In addition to keeping your trust deed safe and secure, it’s important that as legislation and the interpretation of legislation changes, trust deeds change to ensure they keep up to date with requirements and allow your SMSF to be able to remain within the law or take advantage of potential opportunities. Like most things SMSF, keeping your fund’s trust deed up to date is an ongoing responsibility of trustees.
Some examples of changes are the recent proposal to increase the maximum number of SMSF members announced in this year’s Federal Budget and the change several years ago to allow non-recourse lending. It can also be important to ensure your fund’s trust deed is up to date in light of new investments, an example of which would be digital currency. If the trust deed does not provide the express power to invest in these types of assets, an SMSF may not be permitted to do so.
Additionally there is a need to continuously review trust deed wording and provisions to take into account recent court and tribunal rulings to ensure the trust deed functions in the manner intended. Older trust deeds may be poorly drafted or have ambiguous trust deed provisions.
A previous trust deed amendment which has not been done correctly could mean all trust deed upgrades done subsequently are invalid. This could include any binding death benefit nominations and other trustee or member actions which rely on the upgraded trust deed. It could also mean the current trustees of your fund are not who you think they are, and death benefits ending up in the wrong hands despite the known intentions of the deceased member.
All drafting and amendments to SMSF trust deeds must, by law, be completed by a qualified lawyer who will undertake an examination of the documents to ensure they are legal.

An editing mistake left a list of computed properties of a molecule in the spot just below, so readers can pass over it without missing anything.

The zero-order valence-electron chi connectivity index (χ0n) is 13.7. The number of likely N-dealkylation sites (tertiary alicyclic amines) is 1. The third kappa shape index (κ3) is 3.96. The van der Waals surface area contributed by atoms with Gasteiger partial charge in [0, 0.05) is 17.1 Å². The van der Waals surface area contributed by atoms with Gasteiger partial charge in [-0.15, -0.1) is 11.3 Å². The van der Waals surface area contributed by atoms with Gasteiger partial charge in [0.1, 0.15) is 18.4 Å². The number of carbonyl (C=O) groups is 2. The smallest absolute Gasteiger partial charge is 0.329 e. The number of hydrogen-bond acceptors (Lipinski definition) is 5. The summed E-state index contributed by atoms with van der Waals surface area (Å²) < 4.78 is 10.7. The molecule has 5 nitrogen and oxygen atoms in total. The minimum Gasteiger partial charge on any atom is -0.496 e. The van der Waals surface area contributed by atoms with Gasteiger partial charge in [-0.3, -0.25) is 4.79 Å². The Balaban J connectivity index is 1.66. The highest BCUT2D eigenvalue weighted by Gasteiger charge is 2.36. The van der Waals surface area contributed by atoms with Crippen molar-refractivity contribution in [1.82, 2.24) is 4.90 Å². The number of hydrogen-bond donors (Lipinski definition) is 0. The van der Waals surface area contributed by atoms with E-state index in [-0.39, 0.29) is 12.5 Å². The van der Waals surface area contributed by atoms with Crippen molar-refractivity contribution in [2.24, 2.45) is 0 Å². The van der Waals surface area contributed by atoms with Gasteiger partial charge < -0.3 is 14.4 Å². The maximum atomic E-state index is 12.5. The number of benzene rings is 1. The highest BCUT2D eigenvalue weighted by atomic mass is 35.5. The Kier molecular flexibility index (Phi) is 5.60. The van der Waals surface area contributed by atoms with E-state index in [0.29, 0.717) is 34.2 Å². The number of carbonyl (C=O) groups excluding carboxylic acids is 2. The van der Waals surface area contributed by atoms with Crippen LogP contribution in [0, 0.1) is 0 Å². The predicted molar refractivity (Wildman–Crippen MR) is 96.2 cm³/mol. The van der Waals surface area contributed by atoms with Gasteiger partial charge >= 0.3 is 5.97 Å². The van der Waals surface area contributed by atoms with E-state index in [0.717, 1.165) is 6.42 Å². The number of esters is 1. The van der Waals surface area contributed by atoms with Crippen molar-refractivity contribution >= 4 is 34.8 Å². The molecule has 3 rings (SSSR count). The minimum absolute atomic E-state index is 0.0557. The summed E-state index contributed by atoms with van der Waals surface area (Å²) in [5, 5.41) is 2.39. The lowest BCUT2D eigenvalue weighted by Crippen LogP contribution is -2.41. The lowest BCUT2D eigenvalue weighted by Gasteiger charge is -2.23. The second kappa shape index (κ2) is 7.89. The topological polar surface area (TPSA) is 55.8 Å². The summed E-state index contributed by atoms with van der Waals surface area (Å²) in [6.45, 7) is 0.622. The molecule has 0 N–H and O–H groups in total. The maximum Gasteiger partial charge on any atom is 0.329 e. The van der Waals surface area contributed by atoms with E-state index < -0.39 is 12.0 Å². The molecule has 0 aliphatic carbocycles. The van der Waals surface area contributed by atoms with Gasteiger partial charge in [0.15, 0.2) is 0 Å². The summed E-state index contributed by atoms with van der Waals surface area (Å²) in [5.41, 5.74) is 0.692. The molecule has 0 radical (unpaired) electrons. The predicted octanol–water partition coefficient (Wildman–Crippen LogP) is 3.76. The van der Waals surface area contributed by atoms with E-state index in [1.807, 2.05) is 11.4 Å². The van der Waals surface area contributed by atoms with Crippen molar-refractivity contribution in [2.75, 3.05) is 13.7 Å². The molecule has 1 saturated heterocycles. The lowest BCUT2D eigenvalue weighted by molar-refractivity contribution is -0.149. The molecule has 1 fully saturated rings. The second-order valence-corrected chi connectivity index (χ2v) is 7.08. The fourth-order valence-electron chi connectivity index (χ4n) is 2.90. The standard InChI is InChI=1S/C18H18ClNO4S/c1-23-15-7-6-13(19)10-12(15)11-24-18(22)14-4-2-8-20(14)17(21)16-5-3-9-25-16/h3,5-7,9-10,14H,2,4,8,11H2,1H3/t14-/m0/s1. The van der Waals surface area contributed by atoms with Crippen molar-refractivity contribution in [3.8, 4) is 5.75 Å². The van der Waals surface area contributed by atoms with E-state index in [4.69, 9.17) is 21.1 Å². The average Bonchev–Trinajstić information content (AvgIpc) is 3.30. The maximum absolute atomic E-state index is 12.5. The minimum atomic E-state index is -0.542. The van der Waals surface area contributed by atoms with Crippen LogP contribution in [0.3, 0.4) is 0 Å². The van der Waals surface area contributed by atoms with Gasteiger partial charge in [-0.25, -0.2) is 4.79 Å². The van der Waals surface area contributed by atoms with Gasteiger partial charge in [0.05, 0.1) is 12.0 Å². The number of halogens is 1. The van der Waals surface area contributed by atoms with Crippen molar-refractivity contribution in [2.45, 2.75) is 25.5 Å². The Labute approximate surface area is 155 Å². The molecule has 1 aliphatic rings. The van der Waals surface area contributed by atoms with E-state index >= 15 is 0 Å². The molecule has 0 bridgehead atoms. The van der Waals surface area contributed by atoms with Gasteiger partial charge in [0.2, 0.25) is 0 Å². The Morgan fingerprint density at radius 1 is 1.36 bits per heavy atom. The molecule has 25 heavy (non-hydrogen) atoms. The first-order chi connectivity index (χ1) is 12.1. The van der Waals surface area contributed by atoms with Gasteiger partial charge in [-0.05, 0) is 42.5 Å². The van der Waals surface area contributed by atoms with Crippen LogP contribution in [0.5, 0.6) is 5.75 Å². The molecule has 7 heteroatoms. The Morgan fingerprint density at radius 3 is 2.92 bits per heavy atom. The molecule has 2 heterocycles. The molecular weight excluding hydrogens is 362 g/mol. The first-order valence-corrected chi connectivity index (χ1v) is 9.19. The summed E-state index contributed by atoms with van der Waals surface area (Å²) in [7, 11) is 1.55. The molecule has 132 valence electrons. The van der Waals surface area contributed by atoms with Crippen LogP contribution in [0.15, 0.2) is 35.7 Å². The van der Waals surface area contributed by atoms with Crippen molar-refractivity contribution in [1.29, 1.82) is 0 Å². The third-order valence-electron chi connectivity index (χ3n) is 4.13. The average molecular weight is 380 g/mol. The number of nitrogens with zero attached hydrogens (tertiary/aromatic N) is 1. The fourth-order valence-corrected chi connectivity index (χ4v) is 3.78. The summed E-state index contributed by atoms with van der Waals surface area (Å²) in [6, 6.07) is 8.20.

A lawyer will check to ensure the amendment is permitted and has been done in accordance with the variation power in the trust deed. They will also trace the changes to the fund rules back to the original trust deed that established the fund or any replacement, and make sure every subsequent amendment is valid.
If the trust deed has not been amended correctly, it can mean a provision in the trust deed (such as those covering a binding death benefit nomination or trustee replacement on a member’s death) may not be valid and could be subject to challenge. There have been numerous court cases where this has occurred and the outcomes have not been in line with the trustee’s intentions.
Cases involving poorly or incorrectly drafted trust deeds may result in expensive litigation. Always use the services of qualified legal practitioners who specialise in SMSF trust deeds and amendments, as well as other legal documents. Having a trust deed reviewed regularly so it incorporates the latest changes to legislation and interpretations by the courts can provide you with peace of mind that the trust deed is robust enough to withstand challenge, especially if you are not around to make decisions.
An upgrade is a great way of ensuring the fund’s trust deed (plus any amendments) are valid and the trust deed incorporates all the latest legislative changes and supports the latest SMSF strategies.